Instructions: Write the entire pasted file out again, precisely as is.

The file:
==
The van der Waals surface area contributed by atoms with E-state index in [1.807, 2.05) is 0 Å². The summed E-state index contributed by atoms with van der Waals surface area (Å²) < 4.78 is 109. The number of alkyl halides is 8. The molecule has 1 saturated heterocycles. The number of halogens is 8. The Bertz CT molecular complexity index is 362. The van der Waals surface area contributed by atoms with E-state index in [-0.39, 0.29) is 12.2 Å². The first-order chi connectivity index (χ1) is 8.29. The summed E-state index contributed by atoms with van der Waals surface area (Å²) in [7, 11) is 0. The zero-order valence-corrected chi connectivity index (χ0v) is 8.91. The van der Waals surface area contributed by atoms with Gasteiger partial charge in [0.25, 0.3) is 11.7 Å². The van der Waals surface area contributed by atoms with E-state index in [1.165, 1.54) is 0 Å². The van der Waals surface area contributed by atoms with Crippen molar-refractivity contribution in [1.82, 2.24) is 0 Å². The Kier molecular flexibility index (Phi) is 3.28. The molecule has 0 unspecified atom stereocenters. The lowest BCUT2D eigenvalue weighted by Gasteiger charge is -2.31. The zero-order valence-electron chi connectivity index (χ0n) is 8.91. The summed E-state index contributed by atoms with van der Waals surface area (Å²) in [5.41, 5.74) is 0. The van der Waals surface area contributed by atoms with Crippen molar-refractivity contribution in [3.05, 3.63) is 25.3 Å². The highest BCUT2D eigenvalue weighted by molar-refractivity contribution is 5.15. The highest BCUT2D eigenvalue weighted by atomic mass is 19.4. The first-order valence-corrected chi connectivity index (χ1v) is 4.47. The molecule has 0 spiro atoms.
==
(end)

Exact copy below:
The van der Waals surface area contributed by atoms with E-state index in [1.807, 2.05) is 0 Å². The summed E-state index contributed by atoms with van der Waals surface area (Å²) < 4.78 is 109. The number of alkyl halides is 8. The molecule has 1 saturated heterocycles. The number of halogens is 8. The Bertz CT molecular complexity index is 362. The van der Waals surface area contributed by atoms with E-state index in [-0.39, 0.29) is 12.2 Å². The first-order chi connectivity index (χ1) is 8.29. The summed E-state index contributed by atoms with van der Waals surface area (Å²) in [7, 11) is 0. The zero-order valence-corrected chi connectivity index (χ0v) is 8.91. The van der Waals surface area contributed by atoms with Gasteiger partial charge in [0.25, 0.3) is 11.7 Å². The van der Waals surface area contributed by atoms with E-state index in [1.165, 1.54) is 0 Å². The van der Waals surface area contributed by atoms with Crippen molar-refractivity contribution in [1.82, 2.24) is 0 Å². The Kier molecular flexibility index (Phi) is 3.28. The molecule has 0 unspecified atom stereocenters. The lowest BCUT2D eigenvalue weighted by Gasteiger charge is -2.31. The zero-order valence-electron chi connectivity index (χ0n) is 8.91. The summed E-state index contributed by atoms with van der Waals surface area (Å²) in [5.41, 5.74) is 0. The van der Waals surface area contributed by atoms with Crippen molar-refractivity contribution in [3.05, 3.63) is 25.3 Å². The highest BCUT2D eigenvalue weighted by molar-refractivity contribution is 5.15. The highest BCUT2D eigenvalue weighted by atomic mass is 19.4. The first-order valence-corrected chi connectivity index (χ1v) is 4.47. The molecule has 0 spiro atoms.